Hilariously picaresque, epic in scope, alive withthe poetry and vigor of the American people, MarkTwain's story about a young boy and his journeydown the Mississippi was the first great novel tospeak in a truly American voice. Influencingsubsequent generations of writers -- from SherwoodAnderson to Twain's fellow Missourian, T.S. Eliot, from Ernest Hemingway and WilliamFaulkner to J.D. Salinger --"Huckleberry Finn," like the riverwhich flows through its pages, is one of the greatsources which nourished and still nourishes theliterature of America.
About the Author
John S.Tuckey was Professor of English at Purdue University. He was the author of "Mark Twain and Little Satan "as well as other studies on the writings of Mark Twain.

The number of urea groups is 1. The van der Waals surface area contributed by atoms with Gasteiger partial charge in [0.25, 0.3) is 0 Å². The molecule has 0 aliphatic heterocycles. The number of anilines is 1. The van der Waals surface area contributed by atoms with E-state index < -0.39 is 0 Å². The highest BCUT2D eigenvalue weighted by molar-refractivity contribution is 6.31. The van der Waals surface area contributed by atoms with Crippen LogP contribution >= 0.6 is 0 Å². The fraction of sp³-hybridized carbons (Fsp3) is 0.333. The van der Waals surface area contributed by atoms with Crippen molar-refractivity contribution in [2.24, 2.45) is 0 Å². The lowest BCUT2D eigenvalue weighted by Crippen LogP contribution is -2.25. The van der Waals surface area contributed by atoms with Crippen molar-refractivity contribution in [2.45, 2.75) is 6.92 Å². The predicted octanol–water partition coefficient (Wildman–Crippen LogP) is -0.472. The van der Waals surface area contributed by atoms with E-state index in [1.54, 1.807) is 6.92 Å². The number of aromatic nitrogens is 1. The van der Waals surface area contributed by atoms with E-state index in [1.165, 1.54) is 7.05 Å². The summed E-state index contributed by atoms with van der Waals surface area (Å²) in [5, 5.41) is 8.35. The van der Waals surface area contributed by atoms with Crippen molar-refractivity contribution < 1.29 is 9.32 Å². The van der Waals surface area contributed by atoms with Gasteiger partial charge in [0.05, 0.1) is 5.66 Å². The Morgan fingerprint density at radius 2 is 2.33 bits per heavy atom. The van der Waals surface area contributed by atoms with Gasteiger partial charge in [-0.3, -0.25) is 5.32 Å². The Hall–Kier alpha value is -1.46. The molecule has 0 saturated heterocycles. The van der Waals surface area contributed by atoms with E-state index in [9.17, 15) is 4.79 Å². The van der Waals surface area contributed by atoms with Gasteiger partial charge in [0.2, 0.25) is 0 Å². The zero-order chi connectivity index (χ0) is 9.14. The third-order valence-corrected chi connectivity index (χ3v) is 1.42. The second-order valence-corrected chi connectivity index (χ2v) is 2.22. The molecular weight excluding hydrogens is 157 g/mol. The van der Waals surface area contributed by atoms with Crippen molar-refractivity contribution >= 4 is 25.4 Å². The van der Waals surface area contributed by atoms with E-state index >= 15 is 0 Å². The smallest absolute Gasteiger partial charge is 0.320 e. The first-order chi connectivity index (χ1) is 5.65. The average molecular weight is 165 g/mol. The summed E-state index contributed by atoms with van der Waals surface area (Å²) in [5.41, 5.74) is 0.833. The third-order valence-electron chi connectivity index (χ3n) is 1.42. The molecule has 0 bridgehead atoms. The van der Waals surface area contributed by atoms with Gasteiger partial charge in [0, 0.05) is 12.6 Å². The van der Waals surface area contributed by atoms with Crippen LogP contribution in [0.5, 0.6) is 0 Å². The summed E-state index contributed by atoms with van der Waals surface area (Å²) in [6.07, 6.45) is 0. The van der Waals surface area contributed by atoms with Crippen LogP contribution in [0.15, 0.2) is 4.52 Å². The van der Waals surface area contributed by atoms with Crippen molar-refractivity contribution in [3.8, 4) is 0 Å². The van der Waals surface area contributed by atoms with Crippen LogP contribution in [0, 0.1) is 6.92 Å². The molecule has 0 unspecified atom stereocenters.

Alfred Kazin was Distinguished Professor of English, Emeritus, at Hunter College and the Graduate Center, City University of New York, and author and editor of many books, including "A Writer's America: Landscape in American Literature".
"All modern American literature comes from one book by Mark Twain called Huckleberry Finn. It's the best book we've had." --Ernest Hemingway